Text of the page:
Once you’ve helped the kids identify their preferences and what works for them, make a list of the items and strategies you’ll include in your classroom fidget and sensory kit. Include items that will address the preferences and needs you’ve identified in the group of students.
Instead of calling the sensory materials “toys”, consider reframing the items as “tools” to support their learning.
Possible items to include in your kit:
-CD or website with movement break songs/videos
-a quiet space in the room
-headphones with quiet music or white noise
-photos of different stretches or a yoga deck
–clipboards so kids can work in different places away from their desks
-putty or play dough
Ideally, you’ll have lots of options that will appeal to different types of sensory needs and preferences. Some kids will need sensory strategies for calming, others will need sensory strategies to help with attention.
4 || Have everyone pitch in.
Having kids help assemble and create their own classroom fidgets and other sensory materials creates a sense of ownership and responsibility. Bonus…it’s also super fun!!
Set a couple of class periods aside to have kids work together to make their own materials to add to the classroom sensory kit! In the list above, you’ll find links to a few DIY sensory tools. This is also a great time to demonstrate and let kids experiment with how the materials should be used. Maybe even some “what not to do” examples would be helpful too!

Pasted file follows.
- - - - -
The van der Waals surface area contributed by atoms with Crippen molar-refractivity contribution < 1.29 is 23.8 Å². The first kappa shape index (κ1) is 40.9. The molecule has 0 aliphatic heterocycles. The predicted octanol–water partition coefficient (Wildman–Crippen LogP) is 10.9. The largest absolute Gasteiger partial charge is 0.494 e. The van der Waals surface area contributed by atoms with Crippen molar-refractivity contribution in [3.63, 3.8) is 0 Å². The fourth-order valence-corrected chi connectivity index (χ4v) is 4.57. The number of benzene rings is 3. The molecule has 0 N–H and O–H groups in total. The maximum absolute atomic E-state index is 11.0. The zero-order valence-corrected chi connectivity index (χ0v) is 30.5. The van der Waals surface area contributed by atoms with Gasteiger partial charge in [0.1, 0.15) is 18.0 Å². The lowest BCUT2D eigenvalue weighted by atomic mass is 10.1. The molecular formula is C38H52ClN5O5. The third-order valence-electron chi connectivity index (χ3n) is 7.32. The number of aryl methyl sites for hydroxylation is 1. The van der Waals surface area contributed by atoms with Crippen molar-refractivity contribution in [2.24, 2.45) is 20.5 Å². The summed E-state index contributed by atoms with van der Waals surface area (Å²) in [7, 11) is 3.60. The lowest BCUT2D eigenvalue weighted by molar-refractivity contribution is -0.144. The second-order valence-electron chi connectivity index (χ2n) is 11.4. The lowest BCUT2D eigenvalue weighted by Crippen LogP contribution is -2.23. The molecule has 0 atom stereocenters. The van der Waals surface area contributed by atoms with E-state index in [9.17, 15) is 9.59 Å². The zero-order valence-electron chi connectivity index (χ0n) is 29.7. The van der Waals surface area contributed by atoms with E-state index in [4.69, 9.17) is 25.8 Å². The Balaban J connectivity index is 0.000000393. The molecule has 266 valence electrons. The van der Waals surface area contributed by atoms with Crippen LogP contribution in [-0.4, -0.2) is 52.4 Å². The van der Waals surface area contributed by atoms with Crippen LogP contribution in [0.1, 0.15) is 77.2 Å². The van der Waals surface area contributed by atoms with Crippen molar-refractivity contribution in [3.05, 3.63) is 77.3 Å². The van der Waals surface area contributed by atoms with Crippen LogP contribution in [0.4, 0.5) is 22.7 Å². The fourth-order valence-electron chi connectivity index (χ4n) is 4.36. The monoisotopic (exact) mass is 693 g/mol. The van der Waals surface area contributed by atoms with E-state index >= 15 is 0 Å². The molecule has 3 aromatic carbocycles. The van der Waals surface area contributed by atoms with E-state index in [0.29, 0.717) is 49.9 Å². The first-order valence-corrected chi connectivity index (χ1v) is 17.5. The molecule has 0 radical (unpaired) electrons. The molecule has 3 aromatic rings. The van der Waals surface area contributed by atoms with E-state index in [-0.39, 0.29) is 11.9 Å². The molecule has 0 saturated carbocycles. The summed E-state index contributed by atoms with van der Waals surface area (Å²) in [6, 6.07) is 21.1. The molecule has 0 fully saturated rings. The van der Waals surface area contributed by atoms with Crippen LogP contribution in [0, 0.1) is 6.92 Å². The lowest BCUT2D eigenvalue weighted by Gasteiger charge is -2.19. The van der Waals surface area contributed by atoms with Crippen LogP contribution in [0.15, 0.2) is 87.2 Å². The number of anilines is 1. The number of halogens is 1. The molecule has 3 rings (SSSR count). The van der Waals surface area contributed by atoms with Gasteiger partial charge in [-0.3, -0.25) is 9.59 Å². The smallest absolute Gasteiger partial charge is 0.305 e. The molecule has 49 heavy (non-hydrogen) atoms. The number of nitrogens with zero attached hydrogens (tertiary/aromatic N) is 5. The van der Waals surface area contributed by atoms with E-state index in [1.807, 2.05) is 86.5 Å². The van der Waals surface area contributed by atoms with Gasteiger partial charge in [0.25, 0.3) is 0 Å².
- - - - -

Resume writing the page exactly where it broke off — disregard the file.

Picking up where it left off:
When you’re finished, have kids help to label, organize, and store the sensory tools in an accessible place in the room.
5 – Create a Sensory Kit Contract
Divide the sensory materials into two categories: items that can be used during learning activities and items that can be used at break times throughout the day. Discuss how and when kids can request the materials or if there are certain materials that they can access without needing to ask permission.
Examples of rules/responsibilities to include in your contract:
-Be responsible for the items in our sensory toolkit – take good care of our tools!
-Wait for break times to ask if you can use a break-time item from the sensory kit.
-Raise your hand to ask to use learning-time items from the sensory kit.
-The items in our Sensory Kit are for all of the students in our classroom. Share and take turns.
-Use the items wisely to help you pay attention and calm your body, not to distract yourself or others.
If these rules and expectations are a fit for your classroom, download and print a copy of our free fidget and sensory toolkit contract to post on the wall!
Check out this video about how to introduce fidget tools in the classroom!
Be sure to take a look at our Magic 7 Guide to Teaching Kids About Sensory Processing! It’s an awesome tool
The Magic 7 guide is a colorful 22-page downloadable resource designed to teach children about sensory processing in an engaging, hands-on way.
Ideal for use in a classroom or in a small group setting, the digital lesson guide includes:
-An overview of sensory processing and the sensory systems written in kid-friendly terms
-Icons and activity descriptions for 7 hands-on Sensory Exploration Stations
-Printable worksheets to help kids explore their unique sensory preferences and strategies for finding a “just right” sensory feeling
-An instructor’s guide complete with discussion questions, explanations, and quick activities to demonstrate each of the sensory systems
What are your favorite ways to incorporate movement and sensory input in the classroom setting? Leave us a comment below!